Bitcoin Math

Bitcoin still perseveres, though some have drawn comparisons with the tulip bubble. We know that Bitcoin and other cryptocurrencies arise because of a process called mining that consist of some heavy calculations done by computers, appropriately nicknamed mining rigs. However, what is the math behind the process? Are you better off placing a bet on Betin or mining for bitcoins? Let’s try and find the answer below.


ECDSA stands for Elliptic Curve Digital Signature Algorithm. In the lack of a better term, the algorithm makes use of the elliptic curve and the Galois field to come up with a signature of sorts. This so-called signature is there so that anyone can verify the validity of the process. When you buy and sell Bitcoin, this is the algorithm that says: “It’s legit”. Think of it as the Treasurer’s signature on the US dollar bills.

The algebra of the elliptic curve is as follows: y2=x3+ax+b. The Galois field, or the finite field, contains a number of finite elements. In other words, the finite field is the set of positive numbers that are the result of any calculation.


Bitcoin needs a special set of parameters that are fixed for everyone who plans on using the protocol. We need to know the equation, the base point and its order, and the prime modulo of the field. Here, we are introduced to key cryptography.

In the ECDSA, to make a private key, all we need is a number between 1 and the order, which goes up to 2256. This number needs to be unpredictable, and it is – it is very unlikely that the number will repeat itself in future transactions. This private key is the signature we were talking about earlier. The public key can be constructed from the private key times the base point.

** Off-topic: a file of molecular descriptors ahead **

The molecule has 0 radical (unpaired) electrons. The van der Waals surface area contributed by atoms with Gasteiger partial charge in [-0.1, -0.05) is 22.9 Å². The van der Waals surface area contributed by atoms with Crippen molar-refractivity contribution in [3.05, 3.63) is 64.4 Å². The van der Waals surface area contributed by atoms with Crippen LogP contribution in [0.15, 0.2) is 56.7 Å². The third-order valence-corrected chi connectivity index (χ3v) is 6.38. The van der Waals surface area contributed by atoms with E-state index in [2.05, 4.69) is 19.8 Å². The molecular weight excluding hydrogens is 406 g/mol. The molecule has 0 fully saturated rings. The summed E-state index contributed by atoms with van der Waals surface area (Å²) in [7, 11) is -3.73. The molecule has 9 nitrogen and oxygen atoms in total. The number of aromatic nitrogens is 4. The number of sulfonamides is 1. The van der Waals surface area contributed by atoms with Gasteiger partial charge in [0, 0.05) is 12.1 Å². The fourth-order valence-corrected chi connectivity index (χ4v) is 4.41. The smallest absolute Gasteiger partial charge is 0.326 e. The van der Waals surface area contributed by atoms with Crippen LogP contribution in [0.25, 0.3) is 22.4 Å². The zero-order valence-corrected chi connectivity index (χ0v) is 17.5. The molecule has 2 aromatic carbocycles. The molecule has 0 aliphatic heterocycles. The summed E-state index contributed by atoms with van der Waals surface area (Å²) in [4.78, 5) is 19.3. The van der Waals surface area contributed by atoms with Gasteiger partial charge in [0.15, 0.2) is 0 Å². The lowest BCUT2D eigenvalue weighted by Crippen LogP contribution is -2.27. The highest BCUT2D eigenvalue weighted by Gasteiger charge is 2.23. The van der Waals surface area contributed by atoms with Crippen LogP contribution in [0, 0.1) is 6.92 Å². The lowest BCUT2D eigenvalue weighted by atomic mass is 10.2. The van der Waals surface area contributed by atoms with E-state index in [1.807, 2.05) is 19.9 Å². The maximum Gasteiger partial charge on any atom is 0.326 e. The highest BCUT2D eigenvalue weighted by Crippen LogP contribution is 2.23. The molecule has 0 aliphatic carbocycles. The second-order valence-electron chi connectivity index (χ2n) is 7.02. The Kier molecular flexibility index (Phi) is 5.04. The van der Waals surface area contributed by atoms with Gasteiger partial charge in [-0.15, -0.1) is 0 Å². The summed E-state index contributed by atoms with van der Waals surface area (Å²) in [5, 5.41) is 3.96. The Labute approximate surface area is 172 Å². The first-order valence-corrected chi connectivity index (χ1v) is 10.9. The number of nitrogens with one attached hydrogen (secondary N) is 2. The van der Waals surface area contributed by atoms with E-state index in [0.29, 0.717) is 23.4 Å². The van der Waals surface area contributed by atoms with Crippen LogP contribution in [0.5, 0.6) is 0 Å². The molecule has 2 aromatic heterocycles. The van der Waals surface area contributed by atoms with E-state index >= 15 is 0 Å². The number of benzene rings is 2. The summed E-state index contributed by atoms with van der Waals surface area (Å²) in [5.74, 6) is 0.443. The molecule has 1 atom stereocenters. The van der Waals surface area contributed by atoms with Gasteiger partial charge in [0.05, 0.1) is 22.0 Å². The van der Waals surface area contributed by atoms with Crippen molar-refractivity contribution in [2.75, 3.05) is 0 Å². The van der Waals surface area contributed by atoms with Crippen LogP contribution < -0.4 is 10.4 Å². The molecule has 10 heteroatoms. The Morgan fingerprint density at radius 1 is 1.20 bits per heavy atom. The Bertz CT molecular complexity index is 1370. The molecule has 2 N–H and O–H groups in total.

To make a transaction, you need the previous transaction. Your private key is like a key that goes with the gym locker – it is good for that one time for something you own. You use the private key to match the public key, in order to get your funds.

If the public key in question hashes RIPEMD160 with no collisions, the transaction can go through. In case you were wondering, collisions are those things where we get the same key in different transactions, the chances of which are beyond astronomical.

I’m Still Confused

Erik Rykwalder explained the step-by-step math behind Bitcoin in a blog post. It is a great read if you want to learn more about how it actually works. If the math is too much for you, the point is this: Bitcoin uses Elliptic Curve Digital Signature Algorithm, or ECDSA to create a signature. The information about transactions is heavily encrypted and can’t be accessed by just anyone.

Each key is unique, as the number used to make the key is unfathomably large. To make a transaction, the algorithm checks the key to see whether there have been previous transactions using that key. If not, the transaction goes through. In other words, your cryptocurrency can’t be easily hacked, nor can it be double-spent.